The US Federal Government has plans to offer both Software as a Service for government agencies and a cloud-based platform for agencies to develop, test and deploy new applications. Those programs could be announced at the Gov 2.0 Summit in September, according to a report this morning from Federal News Radio.

SaaS offerings made available will be government-approved services like email, productivity apps, document management and business process management software. Those services are intended for use by other government agencies. Even more exciting may be the application platform that’s part of the plan.

The initiative is reportedly based at the Office of Management and Budget.

The prospect of government agencies using a government cloud platform to build and deploy web based applications like the private sector has used services like Amazon’s cloud computing is exciting. By lowering overhead and easing application management, a government cloud could yield a wave of application innovation across agencies. That’s the theory at least.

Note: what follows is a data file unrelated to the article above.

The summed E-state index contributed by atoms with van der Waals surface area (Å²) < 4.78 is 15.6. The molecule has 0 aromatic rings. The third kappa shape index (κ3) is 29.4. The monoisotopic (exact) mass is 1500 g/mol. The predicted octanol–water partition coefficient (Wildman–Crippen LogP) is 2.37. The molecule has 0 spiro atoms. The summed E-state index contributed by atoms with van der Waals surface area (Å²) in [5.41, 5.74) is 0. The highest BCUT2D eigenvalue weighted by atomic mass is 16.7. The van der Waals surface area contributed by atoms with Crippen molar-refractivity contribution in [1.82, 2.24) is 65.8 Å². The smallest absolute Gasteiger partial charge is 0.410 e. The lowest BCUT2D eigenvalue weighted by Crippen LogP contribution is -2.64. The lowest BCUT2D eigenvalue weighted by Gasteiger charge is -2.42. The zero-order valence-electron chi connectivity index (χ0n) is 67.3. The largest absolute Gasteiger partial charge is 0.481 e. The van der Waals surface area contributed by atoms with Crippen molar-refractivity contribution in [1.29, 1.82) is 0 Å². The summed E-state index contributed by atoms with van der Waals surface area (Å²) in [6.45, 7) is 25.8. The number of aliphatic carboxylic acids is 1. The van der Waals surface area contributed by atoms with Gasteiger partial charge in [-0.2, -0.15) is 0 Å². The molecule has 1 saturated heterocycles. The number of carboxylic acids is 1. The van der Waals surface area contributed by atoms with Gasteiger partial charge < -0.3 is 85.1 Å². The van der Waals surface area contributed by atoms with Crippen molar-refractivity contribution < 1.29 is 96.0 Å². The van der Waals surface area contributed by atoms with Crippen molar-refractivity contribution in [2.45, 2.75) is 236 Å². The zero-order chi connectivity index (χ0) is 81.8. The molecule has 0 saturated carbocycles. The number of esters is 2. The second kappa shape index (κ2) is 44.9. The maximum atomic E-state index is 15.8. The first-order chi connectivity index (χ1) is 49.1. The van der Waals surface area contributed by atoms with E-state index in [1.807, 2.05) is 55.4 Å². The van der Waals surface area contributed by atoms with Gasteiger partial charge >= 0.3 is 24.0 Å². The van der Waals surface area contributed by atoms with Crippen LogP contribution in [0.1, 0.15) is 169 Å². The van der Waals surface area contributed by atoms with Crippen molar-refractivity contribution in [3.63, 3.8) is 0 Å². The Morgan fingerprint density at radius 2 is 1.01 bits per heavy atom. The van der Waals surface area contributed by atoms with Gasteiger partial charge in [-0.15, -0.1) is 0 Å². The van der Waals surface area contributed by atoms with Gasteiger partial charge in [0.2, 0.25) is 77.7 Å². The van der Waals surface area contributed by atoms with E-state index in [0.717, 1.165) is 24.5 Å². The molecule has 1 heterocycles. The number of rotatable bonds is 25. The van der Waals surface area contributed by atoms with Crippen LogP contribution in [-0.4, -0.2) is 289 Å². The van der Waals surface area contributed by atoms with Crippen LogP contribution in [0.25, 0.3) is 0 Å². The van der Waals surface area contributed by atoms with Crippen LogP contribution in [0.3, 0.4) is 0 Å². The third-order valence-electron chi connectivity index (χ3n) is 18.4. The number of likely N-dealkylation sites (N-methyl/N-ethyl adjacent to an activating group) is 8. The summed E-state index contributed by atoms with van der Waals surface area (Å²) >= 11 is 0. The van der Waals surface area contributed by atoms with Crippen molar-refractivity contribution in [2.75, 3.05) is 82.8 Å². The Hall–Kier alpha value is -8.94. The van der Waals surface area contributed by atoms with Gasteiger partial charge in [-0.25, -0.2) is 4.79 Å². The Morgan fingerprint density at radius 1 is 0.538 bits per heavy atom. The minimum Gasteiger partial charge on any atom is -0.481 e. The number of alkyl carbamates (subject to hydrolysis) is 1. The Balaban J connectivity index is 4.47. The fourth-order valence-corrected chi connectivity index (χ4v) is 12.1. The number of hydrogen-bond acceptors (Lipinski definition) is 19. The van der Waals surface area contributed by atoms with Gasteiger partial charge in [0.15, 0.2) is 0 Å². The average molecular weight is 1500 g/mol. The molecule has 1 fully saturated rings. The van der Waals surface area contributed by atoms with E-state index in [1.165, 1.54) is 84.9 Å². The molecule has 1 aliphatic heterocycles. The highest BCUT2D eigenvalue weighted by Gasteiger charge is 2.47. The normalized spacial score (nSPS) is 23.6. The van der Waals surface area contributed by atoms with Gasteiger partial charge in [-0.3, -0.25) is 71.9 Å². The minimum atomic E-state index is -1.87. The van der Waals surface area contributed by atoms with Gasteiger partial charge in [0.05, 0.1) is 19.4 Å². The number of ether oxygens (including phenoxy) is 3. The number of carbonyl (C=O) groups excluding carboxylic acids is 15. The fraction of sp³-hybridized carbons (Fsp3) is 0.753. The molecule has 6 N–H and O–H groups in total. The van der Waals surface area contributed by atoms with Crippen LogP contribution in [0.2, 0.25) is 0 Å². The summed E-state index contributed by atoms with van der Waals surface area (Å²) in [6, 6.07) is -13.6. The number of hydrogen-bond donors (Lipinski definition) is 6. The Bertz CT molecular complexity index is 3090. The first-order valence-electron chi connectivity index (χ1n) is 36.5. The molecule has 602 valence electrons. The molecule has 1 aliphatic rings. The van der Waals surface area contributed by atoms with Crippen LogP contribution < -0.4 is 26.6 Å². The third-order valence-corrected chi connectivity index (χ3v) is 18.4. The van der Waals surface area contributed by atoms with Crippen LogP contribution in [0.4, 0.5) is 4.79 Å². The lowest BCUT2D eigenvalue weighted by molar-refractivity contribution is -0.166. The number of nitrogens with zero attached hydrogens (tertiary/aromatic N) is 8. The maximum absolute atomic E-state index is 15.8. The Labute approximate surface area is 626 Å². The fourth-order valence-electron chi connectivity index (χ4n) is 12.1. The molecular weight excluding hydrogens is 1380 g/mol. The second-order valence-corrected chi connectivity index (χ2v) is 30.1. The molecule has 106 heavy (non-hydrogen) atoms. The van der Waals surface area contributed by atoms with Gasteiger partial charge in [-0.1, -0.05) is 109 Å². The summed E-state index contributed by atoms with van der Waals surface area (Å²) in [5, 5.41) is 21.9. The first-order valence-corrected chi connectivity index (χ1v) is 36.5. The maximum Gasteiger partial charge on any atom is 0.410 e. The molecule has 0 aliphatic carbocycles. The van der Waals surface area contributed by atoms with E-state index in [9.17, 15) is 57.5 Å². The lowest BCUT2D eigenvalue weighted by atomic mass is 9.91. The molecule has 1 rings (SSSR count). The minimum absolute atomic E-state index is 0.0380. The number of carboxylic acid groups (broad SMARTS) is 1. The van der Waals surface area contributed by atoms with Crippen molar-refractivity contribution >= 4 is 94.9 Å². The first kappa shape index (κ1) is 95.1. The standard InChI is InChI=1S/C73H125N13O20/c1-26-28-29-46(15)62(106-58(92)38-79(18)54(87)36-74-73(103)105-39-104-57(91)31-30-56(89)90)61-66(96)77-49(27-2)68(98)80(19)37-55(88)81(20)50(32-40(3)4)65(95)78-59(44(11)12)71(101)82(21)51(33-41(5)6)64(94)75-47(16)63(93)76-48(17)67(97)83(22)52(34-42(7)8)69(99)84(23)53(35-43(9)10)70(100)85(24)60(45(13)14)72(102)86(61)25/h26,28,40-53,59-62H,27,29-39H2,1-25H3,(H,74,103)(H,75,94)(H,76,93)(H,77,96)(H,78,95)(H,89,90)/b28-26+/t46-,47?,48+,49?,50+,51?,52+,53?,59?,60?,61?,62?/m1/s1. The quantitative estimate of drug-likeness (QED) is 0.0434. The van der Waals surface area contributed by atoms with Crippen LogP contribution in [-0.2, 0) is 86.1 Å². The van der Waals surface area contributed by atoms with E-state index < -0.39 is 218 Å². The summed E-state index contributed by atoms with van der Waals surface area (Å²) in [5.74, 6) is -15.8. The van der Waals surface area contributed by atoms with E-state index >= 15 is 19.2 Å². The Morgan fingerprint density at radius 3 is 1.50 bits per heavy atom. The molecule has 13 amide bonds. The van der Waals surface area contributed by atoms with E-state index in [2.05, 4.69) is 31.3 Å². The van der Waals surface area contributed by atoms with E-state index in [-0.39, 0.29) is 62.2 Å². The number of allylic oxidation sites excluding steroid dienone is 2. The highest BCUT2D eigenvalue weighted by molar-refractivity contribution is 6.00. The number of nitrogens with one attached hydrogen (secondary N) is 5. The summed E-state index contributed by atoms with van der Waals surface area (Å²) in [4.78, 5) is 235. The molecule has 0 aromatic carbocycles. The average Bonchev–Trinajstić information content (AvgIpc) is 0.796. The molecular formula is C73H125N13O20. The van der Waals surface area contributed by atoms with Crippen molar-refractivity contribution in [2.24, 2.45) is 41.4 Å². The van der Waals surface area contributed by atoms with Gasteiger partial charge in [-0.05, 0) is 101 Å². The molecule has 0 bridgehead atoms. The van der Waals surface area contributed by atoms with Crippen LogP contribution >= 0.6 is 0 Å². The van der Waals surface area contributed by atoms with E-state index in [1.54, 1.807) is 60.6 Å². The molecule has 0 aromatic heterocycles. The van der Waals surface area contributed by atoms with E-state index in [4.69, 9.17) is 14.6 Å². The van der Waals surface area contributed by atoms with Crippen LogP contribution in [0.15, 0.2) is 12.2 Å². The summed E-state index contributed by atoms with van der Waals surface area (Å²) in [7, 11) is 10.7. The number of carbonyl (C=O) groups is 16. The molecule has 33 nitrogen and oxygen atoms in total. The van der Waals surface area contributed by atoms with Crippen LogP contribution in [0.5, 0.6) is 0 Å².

If government is to become the next hot application development sector, it will have to compete with a private tech sector that’s already deep into this paradigm and offers developers the possibility of turning cheap web apps into huge riches through acquisition by larger firms.

Also worth watching will be any integration between the government’s new cloud platform, data created by the apps deployed on it and the federal site data.gov, where an ostensible cross-section of public data is cataloged for subsequent use as development fodder. Creation of a mutually beneficial development ecosystem seems ambitious and promising, but could be far-fetched. Apps on a cloud, contributing data to the data storehouse, so that other developers could pull that data back onto the platform to create new apps and feed new data back into data.gov listings? Sounds too good to be true.

For a more in-depth look at the government’s cloud agenda, see today’s write-up by Jason Miller at Federal News Radio.